I'm sure you recognise this frustration.
You have a talented youngster. He starts missing training sessions. At first he still comes to matches, but more often he is injured, or has a migraine. After a while the parents stop returning your calls and texts altogether.
What's happening to these players? Can you put it down to the modern obsession with Xboxes and iPads and curse technology?
But what if it's closer to home: The focus on results on the pitch?
For younger cricketers, the experience is about much more than runs, wickets and winners. And when you understand this context, you can easily adjust to retain more players in the game for longer.
That's the message from Dr. Martin Toms, Senior Lecturer in Sports Coaching and University of Birmingham. When I caught up with Martin for a chat over Skype recently he revealed some of the things he had discovered about young players in cricket.
"There is a tendency for us to forget that cricket is not all about performance on the pitch, for young people it is all about experience in the environment, and the process of learning and engaging."
"The best clubs engage young people and attract them to come back week after week. Kids are very good at de-selecting things they do not enjoy or clubs that do not offer a good experience."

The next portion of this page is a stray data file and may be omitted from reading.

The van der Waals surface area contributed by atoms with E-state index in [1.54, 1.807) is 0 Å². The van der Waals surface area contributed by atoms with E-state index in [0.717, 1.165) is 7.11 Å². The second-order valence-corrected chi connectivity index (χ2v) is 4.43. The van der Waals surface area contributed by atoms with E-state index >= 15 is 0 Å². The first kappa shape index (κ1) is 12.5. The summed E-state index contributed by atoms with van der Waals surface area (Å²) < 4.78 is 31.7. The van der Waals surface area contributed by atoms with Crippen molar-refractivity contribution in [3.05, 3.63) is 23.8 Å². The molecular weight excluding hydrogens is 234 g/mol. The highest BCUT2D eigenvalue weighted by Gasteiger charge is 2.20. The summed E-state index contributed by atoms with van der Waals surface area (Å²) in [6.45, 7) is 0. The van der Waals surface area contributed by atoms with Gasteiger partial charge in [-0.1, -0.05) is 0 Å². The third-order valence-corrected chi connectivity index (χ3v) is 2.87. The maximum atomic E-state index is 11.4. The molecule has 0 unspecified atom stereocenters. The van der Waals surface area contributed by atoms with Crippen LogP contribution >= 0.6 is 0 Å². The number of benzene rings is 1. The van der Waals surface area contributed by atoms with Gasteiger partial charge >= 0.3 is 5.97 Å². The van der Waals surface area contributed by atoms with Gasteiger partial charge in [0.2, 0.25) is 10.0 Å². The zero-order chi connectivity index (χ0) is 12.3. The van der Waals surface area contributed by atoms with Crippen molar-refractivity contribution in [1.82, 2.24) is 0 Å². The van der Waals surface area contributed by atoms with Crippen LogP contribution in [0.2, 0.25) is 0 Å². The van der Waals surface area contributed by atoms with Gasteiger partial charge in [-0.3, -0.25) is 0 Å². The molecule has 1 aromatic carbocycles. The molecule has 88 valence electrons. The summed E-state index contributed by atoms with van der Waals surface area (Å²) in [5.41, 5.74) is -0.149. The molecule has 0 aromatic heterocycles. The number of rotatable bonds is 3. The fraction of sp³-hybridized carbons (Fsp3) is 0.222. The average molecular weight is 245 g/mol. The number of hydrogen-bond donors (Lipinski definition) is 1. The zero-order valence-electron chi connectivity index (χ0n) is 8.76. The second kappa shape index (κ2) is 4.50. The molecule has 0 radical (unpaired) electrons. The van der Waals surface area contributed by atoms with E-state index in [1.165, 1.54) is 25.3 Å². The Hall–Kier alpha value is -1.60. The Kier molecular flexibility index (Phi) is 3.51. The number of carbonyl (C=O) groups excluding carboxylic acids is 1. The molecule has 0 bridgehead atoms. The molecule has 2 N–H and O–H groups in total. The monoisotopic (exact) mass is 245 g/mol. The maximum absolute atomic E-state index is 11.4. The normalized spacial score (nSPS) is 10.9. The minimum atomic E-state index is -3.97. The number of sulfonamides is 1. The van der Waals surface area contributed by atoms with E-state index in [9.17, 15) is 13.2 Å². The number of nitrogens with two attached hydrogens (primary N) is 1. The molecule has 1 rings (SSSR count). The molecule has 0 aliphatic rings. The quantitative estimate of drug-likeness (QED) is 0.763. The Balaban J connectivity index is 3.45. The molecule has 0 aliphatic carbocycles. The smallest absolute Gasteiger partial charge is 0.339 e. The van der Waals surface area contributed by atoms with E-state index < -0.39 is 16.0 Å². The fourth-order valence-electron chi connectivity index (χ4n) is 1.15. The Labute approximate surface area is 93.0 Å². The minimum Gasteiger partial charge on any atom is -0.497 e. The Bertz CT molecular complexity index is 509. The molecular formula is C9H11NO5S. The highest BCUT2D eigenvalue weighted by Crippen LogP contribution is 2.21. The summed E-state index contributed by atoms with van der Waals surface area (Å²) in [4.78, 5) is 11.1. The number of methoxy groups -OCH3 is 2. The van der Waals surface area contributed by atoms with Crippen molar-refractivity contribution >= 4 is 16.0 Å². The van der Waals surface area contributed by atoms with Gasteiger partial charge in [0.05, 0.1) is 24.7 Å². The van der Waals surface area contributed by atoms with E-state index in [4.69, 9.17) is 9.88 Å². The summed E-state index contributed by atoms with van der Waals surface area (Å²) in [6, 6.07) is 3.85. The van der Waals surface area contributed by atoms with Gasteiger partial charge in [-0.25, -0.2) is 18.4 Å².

Playing vs. winning
For some, this is a hard pill to swallow.
Many coaches, senior players, and administrators are progressive in their approach, but many subscribe to the "it's the way I was brought up and it did me no harm" ideal. Winning is the priority. "participation" is code for being a tree-hugger and cricket is about results because we keep score.
But does it have to be a zero sum game?
Even the most woolly liberal involved in cricket agrees that competition is important. Even the most staunch win-at-all-costs coach agrees that the more people playing, the better. So, there is a balance to be had:
"Cricket is not about the results, but about the process of gaining the results. At every age the focus must be upon learning, development and enjoyment. If a team loses, the children lose interest and fall away from the game. If they are engaged in an environment that supports participation and development where the result is important then the kids will stay."
"Remember that if people drop out, they are unlikely to seek a cricket experience from anywhere ever again."
In other words, to keep kids you need to understand what motivates them; and not the club, the coach, or the Chairman.
Build a family club
All this talk of "engaging environments" sounds great, you might say, but what is the practical part, and how does a recreational team put these high-falutin' ideas into action?
There is no need to start singing kumbaya round the campfire, making the game easier or changing the coaching system. It's simpler than that.
Build a family club.
"Ensure there is a family environment or community where young players can develop social as well as cricketing skills. There is a key need for all the adults at a club to similarly engage in this process. As clubs are centrally to our sporting community, the more you can engage (in whatever way is possible at your club) the parents and young people in what goes on, the more likely they are to return and get involved in the club as they get older."
Here are some practical ways to do exactly that: